Classes of Fires Extinguish by smothering or cooling WATER is best!! Use Water or ABC dry chemical extinguisher. Can also use an ABC foam extinguisher. CLASS A – Fires in ordinary combustibles such as wood, paper, cardboard, etc
Classes of Fires Extinguish by inhibiting the chain reaction – DO NOT USE WATER!! Use dry chemical or CO2 extinguisher. Do not hold horn of CO2 extinguisher with your hand. Can also use a foam extinguisher. CLASS B – Fires in gasoline, oil, or other flammable liquids that vaporize easily when heated.
Classes of Fires Must use a non-conducting agent. NO WATER!!! CO2 smothers flame without damaging equipment. Dry chemical extinguisher is also effective, but makes a mess. Shut off power to burning equipment if possible. CLASS C – Fires in live electrical equipment.
Classes of Fires Need special extinguisher powder, administered by scoop. Dry sand may also be used for small fires. CLASS D – Fires in combustible metals such as magnesium, sodium, potassium, lithium, titanium, and others.
Summary The Chemical Hygiene Plan is designed to help the District and its teachers manage the use of chemicals in the classroom. Teachers must be familiar with its concepts as well as their responsibility for safety in the laboratory. Teachers must also be prepared to respond appropriately to chemical and medical emergencies in their classrooms. The CHP can help along with the Emergency Action Guides
End of Module Go to the Quiz
ASE (1996) Safeguards in the School Laboratory (10th ed..), Hatfield: ASE. Borrows, P. (1992) ‘Safety in secondary schools’, in Hull, R. (ed.), ASE Secondary Science Teachers’ Handbook, Hemel Hempstead: Simon & Shuster. (This highlights the common accidents in labs most of which involve chemicals in the eye or mouth or on the body; and describes five ‘main danger areas’ such as burns from alcohol fires and alkali metal explosions.) More recently Borrows has written: ‘Safety in science education’, in Ratcliffe, M. (ed.) (1998). DfEE (1996) Safety in Science Education, London: HMSO. Everett, K. and Jenkins, E. (1991) A Safety Handbook for Science Teachers, London: John Murray. The MSDS Hyperglossary at References
29 CFR – OSHA’s Laboratory Standard also known as Title 29 of the Code of Federal Regulations Part 1910, Subpart Z, Section 1450 Action Level – a concentration designated in 29 CFR part 1910 for a specific substance, calculated as an eight hour-time weighted average (TWA), which initiates certain required activities such as exposure monitoring and medical surveillance. Action levels are generally set at one half the PEL but the action level may vary from standard to standard. Acute toxicity – is the ability of a chemical to cause a harmful effect such as damage to a target organ or death after a single exposure or an exposure of short duration. American Conference of Governmental Industrial Hygienists (ACGIH) – a non-profit organization consisting of a community of professionals advancing worker health and safety through education and the development and dissemination of scientific and technical knowledge. The ACGIH develops and publishes recommended occupational exposure limits each year called TLVs for hundreds of chemicals, physical agents and biological exposure indices. American National Standard Institute (ANSI) – a non-profit organization that administers and coordinates the US voluntary standardization and conformity assessment system. Biological Materials – Biological or biohazardous materials include all infectious organisms (bacteria, fungi, parasites, viruses, etc.) that can cause disease in humans or cause significant environmental or agricultural impact. Carcinogen - A substance capable of causing cancer. Carcinogens are chronically toxic substances; that is, they cause damage after repeated or long-duration exposure, and their effects may become evident only after a long latency period. Glossary Back to Module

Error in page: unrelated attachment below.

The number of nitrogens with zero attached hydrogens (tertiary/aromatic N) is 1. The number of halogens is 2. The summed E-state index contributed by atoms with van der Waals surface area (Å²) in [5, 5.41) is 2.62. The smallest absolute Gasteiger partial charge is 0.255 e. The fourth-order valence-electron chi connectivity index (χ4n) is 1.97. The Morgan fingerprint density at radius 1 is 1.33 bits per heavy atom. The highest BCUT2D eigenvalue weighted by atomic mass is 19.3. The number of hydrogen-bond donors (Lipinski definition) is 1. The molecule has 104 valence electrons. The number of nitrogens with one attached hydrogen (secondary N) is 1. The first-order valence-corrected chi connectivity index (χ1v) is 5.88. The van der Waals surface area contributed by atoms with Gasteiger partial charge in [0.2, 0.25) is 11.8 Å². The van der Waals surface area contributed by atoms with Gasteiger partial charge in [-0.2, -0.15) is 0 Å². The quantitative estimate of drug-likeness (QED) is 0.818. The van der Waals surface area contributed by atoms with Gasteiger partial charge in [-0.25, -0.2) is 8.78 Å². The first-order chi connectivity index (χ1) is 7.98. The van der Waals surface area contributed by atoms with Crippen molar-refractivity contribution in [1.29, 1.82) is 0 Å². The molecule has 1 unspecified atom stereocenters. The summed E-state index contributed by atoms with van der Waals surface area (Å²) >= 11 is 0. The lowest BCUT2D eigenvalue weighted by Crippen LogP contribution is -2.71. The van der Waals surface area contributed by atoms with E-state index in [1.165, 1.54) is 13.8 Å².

CAS # - Chemical Abstracts Number – a unique number assigned to a chemical by the Chemical Abstracts Service. CFR – Code of Federal Regulations – contains the listings of all US Federal regulations. The CFR, compiled by the Office of the Federal Register, is divided into 50 titles, which cover broad areas subject to Federal regulation. Chemical Hygiene Officer – an employee designated by the employer who is qualified by training or experience to provide technical guidance in the development and implementation of the provisions of the Chemical Hygiene Plan. Note that these duties can be in addition to the other job functions the employee performs in the laboratory. Chemical Hygiene Plan (CHP) – a plan that addresses specific hazards in the laboratory and is required by OSHA’s Laboratory Standard Corrosive – a substance which causes damage to skin, eyes or other parts of the body on contact. Concentrated acids are examples of corrosive substances. Embryotoxin – a substance which retards the growth or affects the development of an unborn child up to and including deformities and death. Mercury compounds, certain heavy metals, aflatoxin, formamide, and radiation are known embryotoxins. Explosive – means a chemical that causes a sudden, almost instantaneous release of pressure, gas and heat when subjected to sudden shock, pressure, or high temperature. Face velocity – the average velocity of air drawn through the face of a chemical fume hood and generally calculated as the total volumetric exhaust flow rate for the hood divided by the area of the open face, less an adjustment for hood air leakage. Glossary Back to Module